View Full Version : Windows 8 Backup software

09-05-2010, 09:49 PM
Hi, i dont have a great deal of knowledge when it comes to backing up and restore so please forgive me. I just wanted to find out if i can have two applications on my pc, one for file and folders(as the one i use is totally friendly) plus a drive backup/imaging program?.

I have Norton 15 at the moment but have just noticed from another post that Paragon special edition 2010 is available as a free givaway today and wondered if this was any better/more reliable?

Any guidance would be appreciated.


02-07-2012, 08:30 PM
Hi there,

I have ever used Norton, not so good. For me , I like some lazy software which do not need me to do many operations.

Windows 8 backup requires a different approach than you need for less powerful versions of Microsoft Windows. It comes with a range of advanced security features which make it relatively difficult to back up system files, disk images, open files, etc. So I never do it by myself. I often ask others to do me a good.

03-22-2012, 10:50 AM
For Imaging the Windows app is less than full featured. I use Acronis True Image Home v 2010 on my wife's PV and v 2011 on my PC. This is not a free app, but works quite well for me. I have restored both Win 7 and Win 8 CP from Images numerous times.
When I create an Image (at least once per month, generally more often so my Images are Up To Date) I include both my Win 7 partition and my Win 8 CP partition in the Image file. I generally do not include my Data partition because I back up my data by other means and much more often than once per month. When I restore an Image I have to restore one partition or the other at a time. I can not restore both partitions at the same time. I store my Images on an ext USB HD.

Remember that whatever app you use for Imaging you must create a Boot disk or Boot Media or whatever the app calls it once (This will fit on a CD). This is the disk you will boot to in order to both create your Images and restore your Images. Remember the reason you have to restore is something bad happened. Your PC probably will not boot. You insert your boot media, boot to it, connect your media where your Images are stored (ext USB HD in my case) and follow the directions.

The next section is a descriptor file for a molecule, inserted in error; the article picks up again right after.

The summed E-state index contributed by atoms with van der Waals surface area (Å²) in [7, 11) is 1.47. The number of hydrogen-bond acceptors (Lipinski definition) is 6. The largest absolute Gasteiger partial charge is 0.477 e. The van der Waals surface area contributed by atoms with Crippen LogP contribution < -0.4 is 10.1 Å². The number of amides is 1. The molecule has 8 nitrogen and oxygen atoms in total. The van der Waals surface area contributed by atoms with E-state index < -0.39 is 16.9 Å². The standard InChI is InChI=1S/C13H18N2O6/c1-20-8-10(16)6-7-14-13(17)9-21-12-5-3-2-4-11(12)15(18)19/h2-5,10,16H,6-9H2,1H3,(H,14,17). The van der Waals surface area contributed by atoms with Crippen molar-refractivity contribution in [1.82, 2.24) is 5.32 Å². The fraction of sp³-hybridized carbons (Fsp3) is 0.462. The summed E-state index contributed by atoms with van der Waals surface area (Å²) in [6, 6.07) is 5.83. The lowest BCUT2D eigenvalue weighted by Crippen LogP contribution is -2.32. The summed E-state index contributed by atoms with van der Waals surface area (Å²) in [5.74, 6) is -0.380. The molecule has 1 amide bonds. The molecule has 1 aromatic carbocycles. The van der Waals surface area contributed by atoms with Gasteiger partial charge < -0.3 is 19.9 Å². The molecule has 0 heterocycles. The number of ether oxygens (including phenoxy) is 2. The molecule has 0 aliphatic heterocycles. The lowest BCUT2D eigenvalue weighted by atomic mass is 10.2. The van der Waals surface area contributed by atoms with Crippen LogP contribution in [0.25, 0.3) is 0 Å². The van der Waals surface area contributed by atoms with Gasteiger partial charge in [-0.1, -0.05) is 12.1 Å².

Now comes the scarry part. Once you have created and validated an Image, you must ensure it will work when needed. Guess how you do this. You go ahead and restore the Image. The first time you do this is pretty scarry. What can I say. We all went through this. If you feel better test it on Win 8 CP first. That way if it goes bad you are not out as much time as your main OS.

There are many excellent Imaging apps. As I said I use Acronis. Macrium Reflect is also excellent as is Ghost and EaseUS ToDo v4 and others. The point is to do it.

Joe S
03-23-2012, 08:35 PM
I use Acronis TI 2010 also. My system is partitioned with data on one and Windows and programs on the other. Reinstall takes about 15 min or less. Acronis also recommends not to copy or defrag the image. The only annoyance with Acronis is the disk letters are changed. Your external may be drive G when actually running but when running from rescue disk it may be a different letter.

03-23-2012, 08:44 PM
I use Macrium Reflect & Todo 4.0, they both are fine, free options.

The difference between the two, is that Todo 4.0 allows for file/folder backups, while Macrium does disk imaging only (in the free version). Another difference is that Todo restores all, Macrium does it one partition at a time.